Feature | May 13, 2013 | Dave Fornell

ECMO May Become the pVAD of the Future


There is a growing trend in the use of small, portable extracorporeal membrane oxygenation (ECMO) systems for hemodynamic support. In years past, ECMO systems were a tool of the operating room, primarily for bypass surgery. Older systems required a perfusionist to watch the machine 24 hours a day while it was in operation. Today’s ECMOs use consoles that are much easier to use and do not require a full-time person to monitor. Also, as the technology has been miniaturized, simplified and now uses a percutaneous access system, ECMOs are being used outside the OR, including the cath lab, when a large amount of support is needed that cannot be provided by IABPs or pVADs. 

“These are definitely being put in the cath lab more and will see increasing use in the cath lab in the future ­— that will become the norm,” said Alan L. Gass, M.D., medical director, heart failure, heart transplantation and mechanical circulatory support, Westchester Heart and Vascular, and associate professor of medicine, New York Medical College.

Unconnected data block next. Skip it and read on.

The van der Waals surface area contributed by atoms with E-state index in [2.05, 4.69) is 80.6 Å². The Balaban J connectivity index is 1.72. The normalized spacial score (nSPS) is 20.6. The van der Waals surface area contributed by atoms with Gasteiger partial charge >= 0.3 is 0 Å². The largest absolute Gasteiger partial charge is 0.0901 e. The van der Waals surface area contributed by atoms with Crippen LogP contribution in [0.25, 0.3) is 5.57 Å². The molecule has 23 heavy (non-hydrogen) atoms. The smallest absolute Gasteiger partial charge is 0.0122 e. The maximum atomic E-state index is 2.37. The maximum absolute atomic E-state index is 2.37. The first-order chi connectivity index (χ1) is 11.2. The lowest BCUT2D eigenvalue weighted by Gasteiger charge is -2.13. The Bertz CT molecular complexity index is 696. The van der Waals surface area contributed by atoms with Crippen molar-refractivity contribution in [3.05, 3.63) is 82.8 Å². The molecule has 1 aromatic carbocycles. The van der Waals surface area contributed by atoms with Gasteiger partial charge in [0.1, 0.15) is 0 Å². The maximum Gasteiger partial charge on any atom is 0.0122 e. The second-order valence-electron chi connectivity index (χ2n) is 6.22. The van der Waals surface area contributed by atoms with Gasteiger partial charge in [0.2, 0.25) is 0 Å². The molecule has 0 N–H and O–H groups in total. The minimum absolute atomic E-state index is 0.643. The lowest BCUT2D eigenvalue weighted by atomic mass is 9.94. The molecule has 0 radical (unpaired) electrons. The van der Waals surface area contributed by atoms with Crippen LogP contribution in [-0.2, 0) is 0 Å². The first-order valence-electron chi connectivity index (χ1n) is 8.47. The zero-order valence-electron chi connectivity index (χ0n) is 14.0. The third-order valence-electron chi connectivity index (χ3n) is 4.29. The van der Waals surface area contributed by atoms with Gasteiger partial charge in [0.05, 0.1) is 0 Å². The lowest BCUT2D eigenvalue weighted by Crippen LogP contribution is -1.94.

“We have seen that trend and we are helping drive it,” said Luca Lombardi, M.D., chief medical officer, Maquet Cardiovascular. “The technology has evolved tremendously over the past few years to reduce the trauma to the patient. Just 10 years ago we had to do a full surgical exposure to access the vessels, but today the external diameter of the canula is percutaneous, between 1.2 mm for pediatrics and up to 5 mm for adults.”

Gass has experience with both the Maquet CardioHelp and Thoratec CentriMag extracorporeal circulatory support devices. 

The CardioHelp is the world’s smallest circulatory and/or pulmonary support system, weighing just 22 pounds. It can be carried by one person and can be used inside or outside the hospital, including for patient transport. It offers an easy-to-use, touch-screen console interface and plug-and-play setup. Gass said the system offers 3 to 5 lpm of flow, so in patients who need more support than an IABP, he often uses this system as the next step up. 

“It’s a great little system with everything you need put into a small package,” Gass said. 

His only criticism of the CardioHelp is the inability to see if clots are forming in the oxygenator. 

The CentriMag pump is also very small, lightweight and easily transportable. Thoretec says the system can deliver up to 9.9 lpm of flow. The pump has no bearings, but instead uses magnetic levitation, which the vendor says reduced hemolysis (destruction of red blood cells) and the likelihood of mechanical pump failure. 


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